De Blasio Demands Change In NYC
The NYPD has been under fire for quite sometime now, and Mayor Bill De Blasio sure is feeling the pressure to make changes when it comes to policing. One thing specifically that the mayor does plan to change is the racial discrimination when it comes to marijuana arrests.
The New York District Attorney's Office released a report entitled, “Marijuana, Fairness and Public Safety” which stated that there are persistent racial disparities in marijuana arrests in New York City. For example, 86 percent of the 16,925 people arrested for marijuana possession were minorities. Further more, of that 86 percent, 38 percent were Hispanic and 48 percent were African-American.
Back in February, the City Council gathered to discuss these disparities and listened to the NYPD's perspective. Councilman Donovan Richards stated, "The racial disparities have not changed one bit, and arrests are still too common in communities of color.” Police officers claimed to have received an increase in complaints in certain neighborhoods over others. Richards' responds: “I refuse to believe that in New York City, a city of eight and a half million, that the only individuals calling 911 or 311 on this issue are people in communities in color.”
However, the report refuted the NYPD's excuse by quantifying 311 calls. “Of the five precincts where the most marijuana arrests occurred in 2017, only two were in the top five for the number of marijuana-related calls.”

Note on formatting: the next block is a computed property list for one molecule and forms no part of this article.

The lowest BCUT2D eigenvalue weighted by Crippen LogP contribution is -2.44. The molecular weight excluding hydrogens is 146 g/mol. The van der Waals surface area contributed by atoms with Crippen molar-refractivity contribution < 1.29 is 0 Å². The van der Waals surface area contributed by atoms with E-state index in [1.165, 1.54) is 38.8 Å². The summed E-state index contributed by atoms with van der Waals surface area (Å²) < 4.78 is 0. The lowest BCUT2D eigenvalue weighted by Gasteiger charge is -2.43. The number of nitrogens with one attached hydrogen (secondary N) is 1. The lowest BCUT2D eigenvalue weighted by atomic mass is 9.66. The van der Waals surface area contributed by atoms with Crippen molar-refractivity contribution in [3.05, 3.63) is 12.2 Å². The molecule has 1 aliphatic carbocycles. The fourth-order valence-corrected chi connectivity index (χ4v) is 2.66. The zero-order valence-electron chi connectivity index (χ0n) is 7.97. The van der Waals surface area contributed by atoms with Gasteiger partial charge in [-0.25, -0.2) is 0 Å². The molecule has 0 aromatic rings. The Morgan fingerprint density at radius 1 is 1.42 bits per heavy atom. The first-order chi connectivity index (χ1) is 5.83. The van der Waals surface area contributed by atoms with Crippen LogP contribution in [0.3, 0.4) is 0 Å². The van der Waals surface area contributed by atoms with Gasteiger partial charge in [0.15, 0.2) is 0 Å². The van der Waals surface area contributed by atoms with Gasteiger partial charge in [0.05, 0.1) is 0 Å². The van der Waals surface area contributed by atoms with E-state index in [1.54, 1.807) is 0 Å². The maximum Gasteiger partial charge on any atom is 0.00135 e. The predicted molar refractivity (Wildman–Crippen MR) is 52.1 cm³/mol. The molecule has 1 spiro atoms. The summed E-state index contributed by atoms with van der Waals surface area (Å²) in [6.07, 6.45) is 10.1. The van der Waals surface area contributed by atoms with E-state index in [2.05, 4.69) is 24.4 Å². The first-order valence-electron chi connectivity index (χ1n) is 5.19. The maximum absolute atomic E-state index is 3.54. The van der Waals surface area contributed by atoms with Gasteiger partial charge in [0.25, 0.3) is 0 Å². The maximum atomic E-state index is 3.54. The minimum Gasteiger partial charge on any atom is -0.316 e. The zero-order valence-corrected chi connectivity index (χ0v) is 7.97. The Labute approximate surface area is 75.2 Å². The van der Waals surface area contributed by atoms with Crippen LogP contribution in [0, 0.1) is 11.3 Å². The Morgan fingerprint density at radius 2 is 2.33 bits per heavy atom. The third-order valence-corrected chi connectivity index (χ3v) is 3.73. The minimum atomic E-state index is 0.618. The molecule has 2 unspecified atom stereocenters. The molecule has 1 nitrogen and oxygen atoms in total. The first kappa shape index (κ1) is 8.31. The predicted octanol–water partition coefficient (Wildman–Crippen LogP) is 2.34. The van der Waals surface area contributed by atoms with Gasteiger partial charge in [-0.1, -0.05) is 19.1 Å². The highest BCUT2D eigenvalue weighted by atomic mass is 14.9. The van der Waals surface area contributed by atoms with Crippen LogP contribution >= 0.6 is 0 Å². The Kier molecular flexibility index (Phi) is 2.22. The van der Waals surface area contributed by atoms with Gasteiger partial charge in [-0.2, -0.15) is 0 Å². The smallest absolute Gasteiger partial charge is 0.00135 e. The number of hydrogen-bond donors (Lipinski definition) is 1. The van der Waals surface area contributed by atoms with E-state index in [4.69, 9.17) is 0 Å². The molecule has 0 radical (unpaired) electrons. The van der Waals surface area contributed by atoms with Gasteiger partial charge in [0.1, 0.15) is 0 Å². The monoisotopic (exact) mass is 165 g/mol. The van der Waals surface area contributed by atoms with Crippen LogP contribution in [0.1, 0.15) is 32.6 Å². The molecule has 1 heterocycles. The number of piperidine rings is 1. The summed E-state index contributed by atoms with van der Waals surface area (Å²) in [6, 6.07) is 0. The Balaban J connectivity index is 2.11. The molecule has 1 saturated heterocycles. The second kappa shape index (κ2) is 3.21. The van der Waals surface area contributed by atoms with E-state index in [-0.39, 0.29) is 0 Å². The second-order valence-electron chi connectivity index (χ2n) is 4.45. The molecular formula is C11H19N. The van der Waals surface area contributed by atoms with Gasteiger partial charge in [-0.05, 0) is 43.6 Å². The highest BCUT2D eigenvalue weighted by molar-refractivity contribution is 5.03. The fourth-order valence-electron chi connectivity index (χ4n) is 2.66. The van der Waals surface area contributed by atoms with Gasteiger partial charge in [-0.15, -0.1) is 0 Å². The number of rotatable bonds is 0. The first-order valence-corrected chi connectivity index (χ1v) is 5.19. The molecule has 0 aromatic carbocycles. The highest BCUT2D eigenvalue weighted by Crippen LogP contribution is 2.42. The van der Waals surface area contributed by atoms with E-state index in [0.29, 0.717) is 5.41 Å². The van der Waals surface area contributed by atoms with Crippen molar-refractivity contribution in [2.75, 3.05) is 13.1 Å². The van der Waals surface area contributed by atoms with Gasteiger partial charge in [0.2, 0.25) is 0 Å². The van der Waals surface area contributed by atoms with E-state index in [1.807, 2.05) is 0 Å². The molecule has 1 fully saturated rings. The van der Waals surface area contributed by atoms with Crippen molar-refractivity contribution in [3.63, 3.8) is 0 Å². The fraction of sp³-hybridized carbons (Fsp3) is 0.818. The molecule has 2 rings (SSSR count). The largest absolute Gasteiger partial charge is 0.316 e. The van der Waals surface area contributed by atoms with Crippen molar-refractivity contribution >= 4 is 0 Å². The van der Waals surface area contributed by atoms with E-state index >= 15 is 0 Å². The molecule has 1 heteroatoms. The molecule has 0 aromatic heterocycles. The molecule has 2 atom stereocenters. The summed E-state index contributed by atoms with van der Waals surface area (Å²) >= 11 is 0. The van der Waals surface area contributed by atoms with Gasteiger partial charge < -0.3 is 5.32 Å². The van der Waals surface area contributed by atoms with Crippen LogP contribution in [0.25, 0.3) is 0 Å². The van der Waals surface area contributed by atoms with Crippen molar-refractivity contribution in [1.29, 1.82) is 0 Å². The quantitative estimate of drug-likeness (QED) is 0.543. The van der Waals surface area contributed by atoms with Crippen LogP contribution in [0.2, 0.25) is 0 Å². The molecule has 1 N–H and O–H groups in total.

De Blasio announced last week that he will be making changes within the next thirty days, which he considers the "overhaul and reform" of NYPD's marijuana policing. Days after his announcement, the work has begun. Phil Walzak, the NYPD Deputy Commissioner of Public Information, told CNN, "The [NYPD] working group is reviewing possession and public smoking of marijuana to ensure enforcement is consistent with the values of fairness and trust, while also promoting public safety and addressing community concerns.”
A city hall aide claims that De Blasio has ordered police officers to stop arresting people for smoking marijuana and instead give summonses. Attorney Cyrus Vance announced in an official press release, “Effective August 1st, my Office will decline to prosecute marijuana possession and smoking cases.”
While the office does admit that legalizing cannabis would greatly decrease the amount of marijuana arrests, they are aware that it will not end all racial disparities. Permanent changes to the NYPD policing will not be made official until the end of summer 2018.